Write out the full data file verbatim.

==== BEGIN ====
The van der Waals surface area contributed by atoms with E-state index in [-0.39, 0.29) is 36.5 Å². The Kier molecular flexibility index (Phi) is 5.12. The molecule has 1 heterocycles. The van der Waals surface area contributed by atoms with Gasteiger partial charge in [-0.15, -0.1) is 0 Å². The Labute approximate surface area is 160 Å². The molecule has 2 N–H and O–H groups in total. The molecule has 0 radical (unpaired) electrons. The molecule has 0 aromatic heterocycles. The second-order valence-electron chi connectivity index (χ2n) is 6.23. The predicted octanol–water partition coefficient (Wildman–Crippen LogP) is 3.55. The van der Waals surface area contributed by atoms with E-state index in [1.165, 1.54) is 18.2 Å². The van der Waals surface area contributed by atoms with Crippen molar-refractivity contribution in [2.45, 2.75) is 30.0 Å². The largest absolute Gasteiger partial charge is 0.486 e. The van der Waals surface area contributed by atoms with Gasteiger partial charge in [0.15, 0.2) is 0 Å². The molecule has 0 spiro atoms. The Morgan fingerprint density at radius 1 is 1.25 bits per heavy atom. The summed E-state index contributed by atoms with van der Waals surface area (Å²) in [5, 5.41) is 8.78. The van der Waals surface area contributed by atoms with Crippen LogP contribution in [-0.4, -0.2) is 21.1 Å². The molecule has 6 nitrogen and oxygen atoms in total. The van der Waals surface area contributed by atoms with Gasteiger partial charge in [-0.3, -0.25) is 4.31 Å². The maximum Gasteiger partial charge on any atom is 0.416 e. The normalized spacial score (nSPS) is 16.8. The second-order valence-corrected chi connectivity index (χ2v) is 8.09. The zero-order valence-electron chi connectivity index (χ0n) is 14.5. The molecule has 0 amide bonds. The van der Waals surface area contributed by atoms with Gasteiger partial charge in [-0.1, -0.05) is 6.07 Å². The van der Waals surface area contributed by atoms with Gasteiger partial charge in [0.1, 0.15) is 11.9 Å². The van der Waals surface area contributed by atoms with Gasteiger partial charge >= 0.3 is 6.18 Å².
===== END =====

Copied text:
The van der Waals surface area contributed by atoms with E-state index in [-0.39, 0.29) is 36.5 Å². The Kier molecular flexibility index (Phi) is 5.12. The molecule has 1 heterocycles. The van der Waals surface area contributed by atoms with Gasteiger partial charge in [-0.15, -0.1) is 0 Å². The Labute approximate surface area is 160 Å². The molecule has 2 N–H and O–H groups in total. The molecule has 0 radical (unpaired) electrons. The molecule has 0 aromatic heterocycles. The second-order valence-electron chi connectivity index (χ2n) is 6.23. The predicted octanol–water partition coefficient (Wildman–Crippen LogP) is 3.55. The van der Waals surface area contributed by atoms with E-state index in [1.165, 1.54) is 18.2 Å². The van der Waals surface area contributed by atoms with Crippen molar-refractivity contribution in [2.45, 2.75) is 30.0 Å². The largest absolute Gasteiger partial charge is 0.486 e. The van der Waals surface area contributed by atoms with Gasteiger partial charge in [0.15, 0.2) is 0 Å². The molecule has 0 spiro atoms. The Morgan fingerprint density at radius 1 is 1.25 bits per heavy atom. The summed E-state index contributed by atoms with van der Waals surface area (Å²) in [5, 5.41) is 8.78. The van der Waals surface area contributed by atoms with Crippen LogP contribution in [-0.4, -0.2) is 21.1 Å². The molecule has 6 nitrogen and oxygen atoms in total. The van der Waals surface area contributed by atoms with Gasteiger partial charge in [-0.3, -0.25) is 4.31 Å². The maximum Gasteiger partial charge on any atom is 0.416 e. The normalized spacial score (nSPS) is 16.8. The second-order valence-corrected chi connectivity index (χ2v) is 8.09. The zero-order valence-electron chi connectivity index (χ0n) is 14.5. The molecule has 0 amide bonds. The van der Waals surface area contributed by atoms with Gasteiger partial charge in [-0.1, -0.05) is 6.07 Å². The van der Waals surface area contributed by atoms with Gasteiger partial charge in [0.1, 0.15) is 11.9 Å². The van der Waals surface area contributed by atoms with Gasteiger partial charge >= 0.3 is 6.18 Å².